Determination of religious character is not prohibited under Section 3 of the Places of Worship (Special Provisions) Act 1991, the Supreme Court observed on Friday while hearing the Gyanvapi Mosque case.
The main argument of the Anjuman Intezamia Masjid Management Committee, the team that lodged an appeal against the survey, was that the videography “prohibited” the 1991 Act. Furthermore, it has been argued that many more mosques could come under review if videography were allowed.
The comment was made by Judge DY Chandrachud during the hearing of the Gyanvapi-Kashi Vishwanath case. “The determination of religious character is not prohibited by Section 3 of the 1991 Act. Suppose there is a Parsi temple and there is a cross in the corner of the area. Does the presence of Agyari make the cross Agyari or Agyari Christian? This hybrid character is not unknown,” he remarked.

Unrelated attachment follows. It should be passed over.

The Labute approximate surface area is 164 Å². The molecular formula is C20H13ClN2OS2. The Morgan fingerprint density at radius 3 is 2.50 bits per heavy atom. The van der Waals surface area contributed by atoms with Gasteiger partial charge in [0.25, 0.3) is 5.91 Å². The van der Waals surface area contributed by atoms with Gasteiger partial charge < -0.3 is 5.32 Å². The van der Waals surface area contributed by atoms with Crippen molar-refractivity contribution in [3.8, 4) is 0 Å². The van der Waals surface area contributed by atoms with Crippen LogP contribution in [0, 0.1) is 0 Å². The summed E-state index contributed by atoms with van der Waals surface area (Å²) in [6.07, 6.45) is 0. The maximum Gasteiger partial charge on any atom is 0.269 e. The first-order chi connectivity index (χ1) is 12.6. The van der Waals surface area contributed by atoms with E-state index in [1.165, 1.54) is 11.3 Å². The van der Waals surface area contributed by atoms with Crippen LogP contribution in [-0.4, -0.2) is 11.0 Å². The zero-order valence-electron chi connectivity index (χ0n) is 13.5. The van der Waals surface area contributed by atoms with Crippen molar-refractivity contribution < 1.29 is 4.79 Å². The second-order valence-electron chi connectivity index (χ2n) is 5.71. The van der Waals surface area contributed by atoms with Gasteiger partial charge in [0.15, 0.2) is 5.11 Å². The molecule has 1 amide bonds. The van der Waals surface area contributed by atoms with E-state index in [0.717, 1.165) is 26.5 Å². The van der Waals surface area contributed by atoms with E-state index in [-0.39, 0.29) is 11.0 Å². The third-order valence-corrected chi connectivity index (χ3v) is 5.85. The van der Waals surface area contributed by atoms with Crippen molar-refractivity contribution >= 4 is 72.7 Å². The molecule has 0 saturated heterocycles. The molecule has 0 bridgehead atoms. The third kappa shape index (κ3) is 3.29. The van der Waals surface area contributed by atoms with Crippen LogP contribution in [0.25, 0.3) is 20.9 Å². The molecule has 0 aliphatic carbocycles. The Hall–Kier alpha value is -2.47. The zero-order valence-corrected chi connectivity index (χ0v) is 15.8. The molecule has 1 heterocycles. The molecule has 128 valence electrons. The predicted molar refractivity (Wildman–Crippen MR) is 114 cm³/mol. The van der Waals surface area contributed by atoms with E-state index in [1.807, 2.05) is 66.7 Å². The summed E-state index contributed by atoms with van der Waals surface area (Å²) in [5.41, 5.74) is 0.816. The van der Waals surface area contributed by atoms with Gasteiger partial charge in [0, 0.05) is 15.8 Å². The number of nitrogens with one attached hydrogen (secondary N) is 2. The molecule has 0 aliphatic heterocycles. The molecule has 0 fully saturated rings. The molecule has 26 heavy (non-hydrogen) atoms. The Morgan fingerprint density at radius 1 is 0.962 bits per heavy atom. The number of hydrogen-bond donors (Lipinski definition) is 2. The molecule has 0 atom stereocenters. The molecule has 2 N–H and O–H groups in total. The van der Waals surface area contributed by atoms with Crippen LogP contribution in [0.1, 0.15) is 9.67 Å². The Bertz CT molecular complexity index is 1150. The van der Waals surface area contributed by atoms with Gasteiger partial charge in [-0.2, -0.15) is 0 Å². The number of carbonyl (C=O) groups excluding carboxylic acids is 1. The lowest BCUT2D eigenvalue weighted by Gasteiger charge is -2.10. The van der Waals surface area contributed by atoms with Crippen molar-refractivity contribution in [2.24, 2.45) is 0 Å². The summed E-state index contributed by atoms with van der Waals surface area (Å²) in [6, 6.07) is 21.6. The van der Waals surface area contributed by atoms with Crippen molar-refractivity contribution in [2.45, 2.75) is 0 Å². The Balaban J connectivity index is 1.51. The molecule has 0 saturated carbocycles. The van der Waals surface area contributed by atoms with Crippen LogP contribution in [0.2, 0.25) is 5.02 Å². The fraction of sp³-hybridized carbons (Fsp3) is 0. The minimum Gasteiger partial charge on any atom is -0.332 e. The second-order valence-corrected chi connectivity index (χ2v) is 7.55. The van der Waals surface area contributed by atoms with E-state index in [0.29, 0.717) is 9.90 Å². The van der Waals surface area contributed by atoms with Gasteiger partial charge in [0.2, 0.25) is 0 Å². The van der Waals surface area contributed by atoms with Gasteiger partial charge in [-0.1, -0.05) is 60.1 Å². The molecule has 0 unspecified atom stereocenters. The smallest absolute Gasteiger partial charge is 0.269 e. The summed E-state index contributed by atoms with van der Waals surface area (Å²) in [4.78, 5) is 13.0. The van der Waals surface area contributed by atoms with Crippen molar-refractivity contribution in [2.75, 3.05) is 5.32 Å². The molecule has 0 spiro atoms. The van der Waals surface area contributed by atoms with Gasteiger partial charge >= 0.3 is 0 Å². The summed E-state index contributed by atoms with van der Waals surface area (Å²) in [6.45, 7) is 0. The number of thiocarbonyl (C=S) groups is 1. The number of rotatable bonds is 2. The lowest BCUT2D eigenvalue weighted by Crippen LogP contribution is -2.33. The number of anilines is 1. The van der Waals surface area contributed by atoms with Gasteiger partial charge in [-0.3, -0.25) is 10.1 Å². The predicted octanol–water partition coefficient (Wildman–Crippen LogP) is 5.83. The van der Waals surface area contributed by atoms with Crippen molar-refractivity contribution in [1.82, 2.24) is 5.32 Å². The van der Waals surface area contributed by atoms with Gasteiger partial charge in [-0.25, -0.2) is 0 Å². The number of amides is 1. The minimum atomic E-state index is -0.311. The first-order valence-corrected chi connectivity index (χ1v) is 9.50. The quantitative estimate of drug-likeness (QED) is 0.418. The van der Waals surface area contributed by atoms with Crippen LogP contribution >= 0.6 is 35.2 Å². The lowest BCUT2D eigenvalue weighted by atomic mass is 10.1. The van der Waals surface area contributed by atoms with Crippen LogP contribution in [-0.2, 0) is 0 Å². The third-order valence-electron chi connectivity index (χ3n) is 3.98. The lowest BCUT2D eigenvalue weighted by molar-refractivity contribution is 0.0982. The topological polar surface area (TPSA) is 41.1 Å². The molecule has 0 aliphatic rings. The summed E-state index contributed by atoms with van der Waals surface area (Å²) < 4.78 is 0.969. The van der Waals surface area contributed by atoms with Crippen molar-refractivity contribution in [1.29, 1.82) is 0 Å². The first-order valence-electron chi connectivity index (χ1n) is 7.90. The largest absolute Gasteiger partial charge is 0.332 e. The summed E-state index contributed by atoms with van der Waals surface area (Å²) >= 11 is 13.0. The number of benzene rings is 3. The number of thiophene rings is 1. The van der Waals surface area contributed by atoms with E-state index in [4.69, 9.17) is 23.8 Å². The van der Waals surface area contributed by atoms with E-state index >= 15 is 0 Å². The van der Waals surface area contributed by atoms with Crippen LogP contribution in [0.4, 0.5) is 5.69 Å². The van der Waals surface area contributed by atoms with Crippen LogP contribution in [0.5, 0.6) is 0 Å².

A debate has erupted following the petition filed by five Hindu women seeking permission to worship idols inside the Gyanvapi Mosque compound. The women claimed that the Mosque was built after the demolition of a Temple that stood there in the 17th century.
The Places of Worship Act of 1991, which was introduced at the height of the Ram Janmabhoomi movement, seeks to protect the status of all religious structures as they stood on August 15, 1947.
It prohibits the courts from handing over cases filed on the character of such places of worship. The provision further states that cases already pending in court will be resolved.
However, if any suit or proceeding is instituted on the ground that the conversion of the religious character of a place of worship has taken place after August 15, 1947, then such case must be resolved so that the character existing on August 15 August 1947 1947 is restored.